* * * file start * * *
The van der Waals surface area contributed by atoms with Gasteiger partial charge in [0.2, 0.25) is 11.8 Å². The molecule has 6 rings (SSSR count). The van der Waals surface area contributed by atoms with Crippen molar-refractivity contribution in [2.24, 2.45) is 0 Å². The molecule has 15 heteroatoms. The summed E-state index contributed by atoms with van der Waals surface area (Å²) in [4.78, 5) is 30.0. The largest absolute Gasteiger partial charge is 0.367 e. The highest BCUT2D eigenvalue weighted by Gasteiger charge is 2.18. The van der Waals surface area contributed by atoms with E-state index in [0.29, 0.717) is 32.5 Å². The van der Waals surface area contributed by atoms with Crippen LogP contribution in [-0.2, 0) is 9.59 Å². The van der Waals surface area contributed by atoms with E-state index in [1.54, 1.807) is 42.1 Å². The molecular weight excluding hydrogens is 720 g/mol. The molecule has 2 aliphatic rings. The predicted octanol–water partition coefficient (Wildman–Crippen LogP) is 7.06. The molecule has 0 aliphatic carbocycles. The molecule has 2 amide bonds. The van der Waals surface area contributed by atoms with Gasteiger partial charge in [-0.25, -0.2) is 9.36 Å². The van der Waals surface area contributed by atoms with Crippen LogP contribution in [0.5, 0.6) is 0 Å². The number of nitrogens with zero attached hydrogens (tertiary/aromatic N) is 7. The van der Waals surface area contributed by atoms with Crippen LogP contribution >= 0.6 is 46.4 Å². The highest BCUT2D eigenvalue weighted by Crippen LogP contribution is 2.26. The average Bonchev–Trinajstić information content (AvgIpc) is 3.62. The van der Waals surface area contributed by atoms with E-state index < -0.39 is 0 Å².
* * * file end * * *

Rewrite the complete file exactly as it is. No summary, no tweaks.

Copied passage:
The van der Waals surface area contributed by atoms with Gasteiger partial charge in [0.2, 0.25) is 11.8 Å². The molecule has 6 rings (SSSR count). The van der Waals surface area contributed by atoms with Crippen molar-refractivity contribution in [2.24, 2.45) is 0 Å². The molecule has 15 heteroatoms. The summed E-state index contributed by atoms with van der Waals surface area (Å²) in [4.78, 5) is 30.0. The largest absolute Gasteiger partial charge is 0.367 e. The highest BCUT2D eigenvalue weighted by Gasteiger charge is 2.18. The van der Waals surface area contributed by atoms with E-state index in [0.29, 0.717) is 32.5 Å². The van der Waals surface area contributed by atoms with Crippen LogP contribution in [-0.2, 0) is 9.59 Å². The van der Waals surface area contributed by atoms with E-state index in [1.54, 1.807) is 42.1 Å². The molecular weight excluding hydrogens is 720 g/mol. The molecule has 2 aliphatic rings. The predicted octanol–water partition coefficient (Wildman–Crippen LogP) is 7.06. The molecule has 0 aliphatic carbocycles. The molecule has 2 amide bonds. The van der Waals surface area contributed by atoms with Gasteiger partial charge in [-0.25, -0.2) is 9.36 Å². The van der Waals surface area contributed by atoms with Crippen LogP contribution in [0.5, 0.6) is 0 Å². The number of nitrogens with zero attached hydrogens (tertiary/aromatic N) is 7. The van der Waals surface area contributed by atoms with Crippen LogP contribution >= 0.6 is 46.4 Å². The highest BCUT2D eigenvalue weighted by Crippen LogP contribution is 2.26. The average Bonchev–Trinajstić information content (AvgIpc) is 3.62. The van der Waals surface area contributed by atoms with E-state index < -0.39 is 0 Å².